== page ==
roasted coffee beans

What Makes Mexican Coffee So Special?

Stepping into the coffee world is a lesson in multiculturism.

Variety doesn’t end at whether you prefer lattes or cold brew, but rather, where the coffee comes from and how it’s made. Are we talking about hearty robusta from Vietnamese coffee farms or floral Arabica from Ethiopia? Are we doing wash processes or a honey method? If you need something to read while stuck at home, this in-depth piece from Daily Coffee Grind will catch you up on the magic of Mexican coffee. I was fascinated reading about the subtle flavors found in the region, with some coffee tasting like jasmine and bergamot.

As a long-time tea lover, that’s music to my ears. Mexican beer is also seeing some interesting developments for their unique approaches to craft brewing and flavor varieties. If you’re thinking of expanding your horizons a little, don’t miss this piece.

Terroir and your…coffee? — Coffee with the Queen

Terroir, that magical, elusive word is most often associated with wine but applies just as much to coffee. So what is terroir?

Terroir and your…coffee? — Coffee with the Queen

For all that coffee and wine are incredibly different, they’re also incredibly similar.

They’re both highly sensitive crops with nearly endless potential for variety. They’re both considered ‘lifestyle’ drinks and are just as much a culture as they are a product. This brief piece takes a look at the French term ‘terroir’ and how this wine-specific term can also be used to describe the environmental details that go into coffee beans’ subtle flavor notes. Boost your vocabulary on a Saturday and use it to support your next purchasing decision!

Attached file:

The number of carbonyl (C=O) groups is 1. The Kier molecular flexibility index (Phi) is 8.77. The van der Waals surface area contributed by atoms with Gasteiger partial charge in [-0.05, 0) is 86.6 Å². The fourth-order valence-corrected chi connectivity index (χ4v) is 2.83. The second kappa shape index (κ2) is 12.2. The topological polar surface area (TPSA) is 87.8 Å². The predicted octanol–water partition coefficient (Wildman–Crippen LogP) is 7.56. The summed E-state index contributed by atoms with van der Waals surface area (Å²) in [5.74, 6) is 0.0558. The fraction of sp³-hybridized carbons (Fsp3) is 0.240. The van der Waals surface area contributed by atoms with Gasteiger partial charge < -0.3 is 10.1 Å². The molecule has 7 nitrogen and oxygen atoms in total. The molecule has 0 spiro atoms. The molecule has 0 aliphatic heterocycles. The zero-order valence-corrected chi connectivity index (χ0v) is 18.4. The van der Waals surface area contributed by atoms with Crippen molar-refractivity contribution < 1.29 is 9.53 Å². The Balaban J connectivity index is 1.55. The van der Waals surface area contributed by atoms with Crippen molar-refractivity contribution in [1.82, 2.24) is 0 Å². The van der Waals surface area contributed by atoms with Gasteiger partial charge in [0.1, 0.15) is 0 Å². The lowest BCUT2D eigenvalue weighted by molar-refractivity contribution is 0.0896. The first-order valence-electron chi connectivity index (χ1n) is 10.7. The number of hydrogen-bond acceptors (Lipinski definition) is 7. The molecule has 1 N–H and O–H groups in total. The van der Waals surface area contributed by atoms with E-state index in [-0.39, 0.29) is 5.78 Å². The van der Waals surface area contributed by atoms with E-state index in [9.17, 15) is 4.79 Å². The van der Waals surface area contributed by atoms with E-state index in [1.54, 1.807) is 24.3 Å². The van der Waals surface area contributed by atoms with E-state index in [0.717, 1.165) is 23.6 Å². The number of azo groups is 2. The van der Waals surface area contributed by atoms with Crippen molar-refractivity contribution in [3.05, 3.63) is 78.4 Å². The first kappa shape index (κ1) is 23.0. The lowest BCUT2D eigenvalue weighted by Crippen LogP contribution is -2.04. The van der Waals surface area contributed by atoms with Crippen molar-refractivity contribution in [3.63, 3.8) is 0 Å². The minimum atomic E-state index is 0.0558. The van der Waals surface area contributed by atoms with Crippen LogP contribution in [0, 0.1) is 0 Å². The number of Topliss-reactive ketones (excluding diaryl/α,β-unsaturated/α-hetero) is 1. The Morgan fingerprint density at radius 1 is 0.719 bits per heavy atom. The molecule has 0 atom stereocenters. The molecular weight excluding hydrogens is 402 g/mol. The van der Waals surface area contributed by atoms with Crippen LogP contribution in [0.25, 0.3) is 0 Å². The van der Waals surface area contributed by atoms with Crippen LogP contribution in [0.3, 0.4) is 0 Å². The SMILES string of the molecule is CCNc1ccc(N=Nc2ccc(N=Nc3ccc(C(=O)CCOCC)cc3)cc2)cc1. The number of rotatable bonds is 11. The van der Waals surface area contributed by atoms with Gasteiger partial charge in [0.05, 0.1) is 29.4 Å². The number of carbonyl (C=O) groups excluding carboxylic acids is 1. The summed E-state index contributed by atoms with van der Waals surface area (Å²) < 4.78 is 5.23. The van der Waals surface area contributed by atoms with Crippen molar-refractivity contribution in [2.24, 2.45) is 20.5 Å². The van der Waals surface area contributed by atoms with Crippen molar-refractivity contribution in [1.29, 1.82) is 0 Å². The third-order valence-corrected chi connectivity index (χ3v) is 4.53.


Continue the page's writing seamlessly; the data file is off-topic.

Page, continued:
A Coffee A Day Won’t Keep The Doctor Away: Social Distancing And Coffee Shops

I had a dream about a delicious latte earlier this week.

In the fields of my subconscious I visited a latte event beneath the overhang of a highway (dreams are funny like that) and rubbed shoulders with local roasters and farmers alike. Later I would sit down with a monster of a mug, filled with a predominantly arabica blend and topped off with a thick, creamy foam that clung to my upper lip. The dream would end up taking another odd turn as I went behind the counter and started making my own espresso shots to judge them on their crema. Seems my barista roots are as strong as ever.

I’m not going to be able to make my dream come true any time soon, as coffee stores left and right are shutting down…or considering it. Blue Bottle Coffee, for starters, has temporarily shut down its stores around the nation. The chain made an exception for South Korea and Japan, however, due to their more rigorous response to the coronavirus and much more accessible healthcare system. Starbucks, on the other hand, is currently debating whether or not to close.

They’ve gone at length to stress rigorous cleaning protocols to manage the coronavirus spread, which still might not put a dent in viral rates in the West. I may love a fresh, hot latte as much as the next person, but this stubborn response is just hazardous.

Makes me wonder just how popular home brewing will become in the coming months of social distancing and health awareness. There are a lot of benefits to be had: saving money (especially for those who have a morning commute), having more control over the coffee itself and reducing the chance of getting sick. I myself have been squirreling away spare change in order to buy a hybrid coffeemaker for my kitchen. What about you?